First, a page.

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9 Things EVERY Parent Should Do To Help Their Child Pick Up A New Sport

Some children are more adventurous and courageous than others when it comes to learning new sports.

So if your 6-year-old is afraid, for example, to learn to swim (because she fears she’ll drown) or refuses to learn how to ride a bike or skateboard (because she is afraid that she will fall and hurt herself), she needs your encouragement to overcome her anxieties.

Here are some suggestions from child psychologist Dr. Richard C. Woolfson.


1. Treat her fears with respect

As far as you are concerned, adventurous sports are fun and exciting. But your child doesn’t see them that way – to her, they are dangerous and frightening.

So listen to her concerns, treat her seriously and respectfully, and provide her with lots of reassurance that she will be safe.


2. Help her access the potential risks

Point out that most sports are only risky and dangerous when the participants exceed their own limits without thinking of the possible consequences.

For example, cycling is very safe, as long as the rider doesn’t go too fast and the bicycle is well-maintained.

She’ll soon understand that there aren’t as many risks as she thinks.


3. Emphasise the importance of safety

Injuries occur when participants ignore safety guidelines. Explain that children her age can get hurt if they don’t take enough care of themselves, but add that you will make sure she wears all the necessary safety gear, such as a helmet, knee pads and gloves (even if they don’t look “cool”).


4. Point out the benefits

Tell your preschooler that taking part in these sports comes with a number of benefits, including a boost to her self-confidence, the opportunity to learn new skills, the chance to make new friends and the pleasure derived from exciting new experiences.

After all, sports like swimming, cycling and skateboarding are fun.


5. Check out safety yourself

Don’t accept that an activity is safe simply because people have been doing it for years or because you know other parents who have let their kids take part. Speak to the centre, examine the equipment, and ask the staff to explain how your child will be able to participate safely.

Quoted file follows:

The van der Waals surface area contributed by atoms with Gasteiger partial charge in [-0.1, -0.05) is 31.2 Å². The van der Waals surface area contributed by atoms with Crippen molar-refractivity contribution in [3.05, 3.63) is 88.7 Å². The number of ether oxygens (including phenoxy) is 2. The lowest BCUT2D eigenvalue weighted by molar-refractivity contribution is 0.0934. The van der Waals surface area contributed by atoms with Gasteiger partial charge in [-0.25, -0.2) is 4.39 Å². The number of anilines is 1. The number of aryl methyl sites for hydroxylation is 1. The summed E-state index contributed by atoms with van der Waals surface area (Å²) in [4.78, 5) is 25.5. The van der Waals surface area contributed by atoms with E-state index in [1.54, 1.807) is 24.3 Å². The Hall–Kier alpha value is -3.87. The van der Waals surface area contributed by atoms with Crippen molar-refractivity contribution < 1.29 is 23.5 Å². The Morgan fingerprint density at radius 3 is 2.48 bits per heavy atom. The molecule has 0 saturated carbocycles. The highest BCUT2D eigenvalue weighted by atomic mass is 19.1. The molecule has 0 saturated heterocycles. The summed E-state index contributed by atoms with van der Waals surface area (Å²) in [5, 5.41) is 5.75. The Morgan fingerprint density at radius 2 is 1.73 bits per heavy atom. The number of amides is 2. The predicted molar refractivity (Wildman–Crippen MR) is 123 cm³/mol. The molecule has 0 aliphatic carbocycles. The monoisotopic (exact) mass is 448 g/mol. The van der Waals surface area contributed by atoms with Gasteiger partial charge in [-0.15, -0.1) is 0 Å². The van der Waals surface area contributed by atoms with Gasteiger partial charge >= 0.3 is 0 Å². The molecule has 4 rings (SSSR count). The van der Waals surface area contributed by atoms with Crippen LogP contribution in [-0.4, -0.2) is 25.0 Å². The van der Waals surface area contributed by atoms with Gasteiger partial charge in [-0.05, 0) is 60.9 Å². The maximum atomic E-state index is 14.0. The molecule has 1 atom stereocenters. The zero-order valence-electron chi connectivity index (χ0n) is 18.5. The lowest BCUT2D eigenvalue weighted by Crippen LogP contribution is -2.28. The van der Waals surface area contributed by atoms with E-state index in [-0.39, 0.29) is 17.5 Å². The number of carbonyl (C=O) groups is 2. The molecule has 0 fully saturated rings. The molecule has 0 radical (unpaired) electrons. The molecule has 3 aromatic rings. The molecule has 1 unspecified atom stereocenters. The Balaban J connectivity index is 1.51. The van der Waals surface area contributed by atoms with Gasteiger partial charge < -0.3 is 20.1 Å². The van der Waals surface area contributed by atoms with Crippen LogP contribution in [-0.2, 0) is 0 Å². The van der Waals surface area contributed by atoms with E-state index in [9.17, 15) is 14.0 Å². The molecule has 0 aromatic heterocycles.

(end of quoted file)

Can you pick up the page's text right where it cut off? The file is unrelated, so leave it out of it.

6. Introduce sports very gradually

Start with an activity that she’s had some small success with, such as splashing around in the swimming pool. Tell her how pleased you are that she went into the water and add that you know she could start to learn how to swim.

Let her think about this for a few days before raising the matter again.


7. Improve her existing skills

Encourage your little one to improve her all-round skills in sports that she already takes part in, such as climbing, running, skipping and jumping. The more confident and skilled she is in these areas, the less likely she will resist when faced with more adventurous sports.


8. Suggest a trial class

Instead of signing her up for, say, a six-week course of in-line skating lessons, find a class where she can start with a trial lesson.

That way, she will be able to sample the sport without having to commit for a long period. You may find that she is more enthusiastic because she feels less pressure.


9. Praise progress

Show your approval of any minor improvements. Tell her how pleased you are that she is prepared to try a new sport, and give her a big hug when she tries harder than she did before.

Your approval, praise and interest make her want to achieve even more the next time, and will help her overcome her fear.


By Dr Richard C. Woolfson, Young Parents, June 2016
Additional reporting by Joshua Tan


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